Remember those "Question Authority" buttons that were popular in the 1960's? Some baby boomer parents take an ideological stand against any role distinctions that are "given" rather than earned. After fighting against oppressive power structures in their young adulthood, they are reluctant to demand honor and respect from their children simply because of their status as parents. For other parents, their own childhood experience of "not having been heard" leads them to be cautious about being less than perfectly attuned and deeply respectful of their children's feelings and needs. Yet, paradoxically, parents who listen terribly hard all the time and strive for equality and fairness in everything SOMETIMES find themselves with demanding, greedy, anxious children.
Our children see so much prejudice around them - between blacks and whites, haves and have-nots, even thin people and fat people. How can we work against the prevailing atmosphere and teach our children tolerance? Guest Expert Paula Green, Ph.D., says: Studies show that the three areas in which children learn tolerance or intolerance are the home, school and the media, in that order. Even if you have a progressive home, intolerance, as you pointed out, is in the air and children absorb it like sponges. The globalization of trade and capital has also produced the globalization of humanity. We see so much more diversity now.
As parents, we take our love for our children as a given. But do we consider whether the way we talk to our children communicates that love to them? Many of us have a tendency to use "negatives" when talking with our kids. "Don't do that," "Stop," "No," "If you do that one more time then...." Do these phrases sound familiar? If so, then it may be time to consider another approach...positive parenting. WHAT IS POSITIVE PARENTING? Children crave attention. It shows that they are important and that their parents care about them.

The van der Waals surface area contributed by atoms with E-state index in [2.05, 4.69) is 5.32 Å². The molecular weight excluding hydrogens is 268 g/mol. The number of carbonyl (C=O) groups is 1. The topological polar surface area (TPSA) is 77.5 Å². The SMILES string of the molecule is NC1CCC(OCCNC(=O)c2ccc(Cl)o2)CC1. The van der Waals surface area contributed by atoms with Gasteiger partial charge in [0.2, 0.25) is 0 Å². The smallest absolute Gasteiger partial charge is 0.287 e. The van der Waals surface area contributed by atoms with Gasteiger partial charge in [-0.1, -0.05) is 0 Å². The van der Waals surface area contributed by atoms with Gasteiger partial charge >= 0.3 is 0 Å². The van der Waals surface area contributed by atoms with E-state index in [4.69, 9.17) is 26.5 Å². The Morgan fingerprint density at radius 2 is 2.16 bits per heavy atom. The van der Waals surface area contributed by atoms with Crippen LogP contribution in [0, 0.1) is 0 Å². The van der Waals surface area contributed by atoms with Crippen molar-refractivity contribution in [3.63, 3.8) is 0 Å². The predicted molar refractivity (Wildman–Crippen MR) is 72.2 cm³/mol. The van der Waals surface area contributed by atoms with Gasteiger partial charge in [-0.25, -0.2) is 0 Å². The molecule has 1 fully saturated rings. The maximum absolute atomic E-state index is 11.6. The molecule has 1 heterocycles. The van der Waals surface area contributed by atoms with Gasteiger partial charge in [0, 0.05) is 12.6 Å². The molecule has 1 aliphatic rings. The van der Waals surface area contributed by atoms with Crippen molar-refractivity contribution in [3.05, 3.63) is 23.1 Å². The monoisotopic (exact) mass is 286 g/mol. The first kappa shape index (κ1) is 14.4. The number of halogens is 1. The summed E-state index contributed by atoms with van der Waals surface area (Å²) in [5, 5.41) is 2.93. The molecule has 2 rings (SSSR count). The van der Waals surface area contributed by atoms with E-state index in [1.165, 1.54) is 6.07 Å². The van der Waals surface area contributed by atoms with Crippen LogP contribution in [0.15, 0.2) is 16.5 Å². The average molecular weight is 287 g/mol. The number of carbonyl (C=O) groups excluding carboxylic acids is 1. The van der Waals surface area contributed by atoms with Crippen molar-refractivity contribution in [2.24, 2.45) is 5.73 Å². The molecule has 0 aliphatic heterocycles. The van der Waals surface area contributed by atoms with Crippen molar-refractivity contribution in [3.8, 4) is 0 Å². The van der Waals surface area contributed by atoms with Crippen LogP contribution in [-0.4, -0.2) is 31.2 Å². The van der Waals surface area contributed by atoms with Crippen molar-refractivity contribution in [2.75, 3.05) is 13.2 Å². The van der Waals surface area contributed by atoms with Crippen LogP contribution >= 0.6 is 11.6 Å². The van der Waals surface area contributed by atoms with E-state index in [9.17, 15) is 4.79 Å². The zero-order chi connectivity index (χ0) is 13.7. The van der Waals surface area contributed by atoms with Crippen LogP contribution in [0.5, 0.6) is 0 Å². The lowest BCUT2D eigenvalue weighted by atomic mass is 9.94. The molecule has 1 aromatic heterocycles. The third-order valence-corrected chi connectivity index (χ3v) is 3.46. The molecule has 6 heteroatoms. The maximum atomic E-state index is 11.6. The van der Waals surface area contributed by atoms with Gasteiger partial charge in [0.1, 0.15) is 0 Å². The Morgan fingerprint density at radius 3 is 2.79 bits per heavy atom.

"Breathing in, I am calm. Breathing out, I smile. "Next time you are angry or jealous of your brother or sister, or when you are unhappy with a friend, stop and do this exercise." This advice was addressed to a group of children by a student of the Venerable Thich Nhat Hanh, internationally renowned Zen master, peace activist and Nobel Prize nominee.
The Seven Spiritual Laws for Parents:Guiding Your Children to Success and Fulfillment by Deepak Chopra
Dr. Deepak Chopra, the well-known author and lecturer on East-West spirituality has once again translated fundamental Eastern spiritual laws into easy to read Western language. The book is addressed to parents who wish to raise children with values that both satisfy spiritual needs and create the experience of abundance. The book explores specific ways to practice the Seven Spiritual Laws as a family, how to convey these laws to children of different ages, and how to embody the laws in age-specific activities each day of the week.
Learn how to express yourself through letter writing- using proven techniques for creating positive relationships.
Join the Austen-Kutchinskys as they struggle to make their new blended family work.
Listen to others struggle with the marital and child-rearing challenges that stump us all.
Need help with substance abuse, divorce, eating disorders, school failure, teen pregnancy, moving, depression? Visit the Crisis CenterFun and educational activities for the whole family.
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"The Battle of Parents and Teens"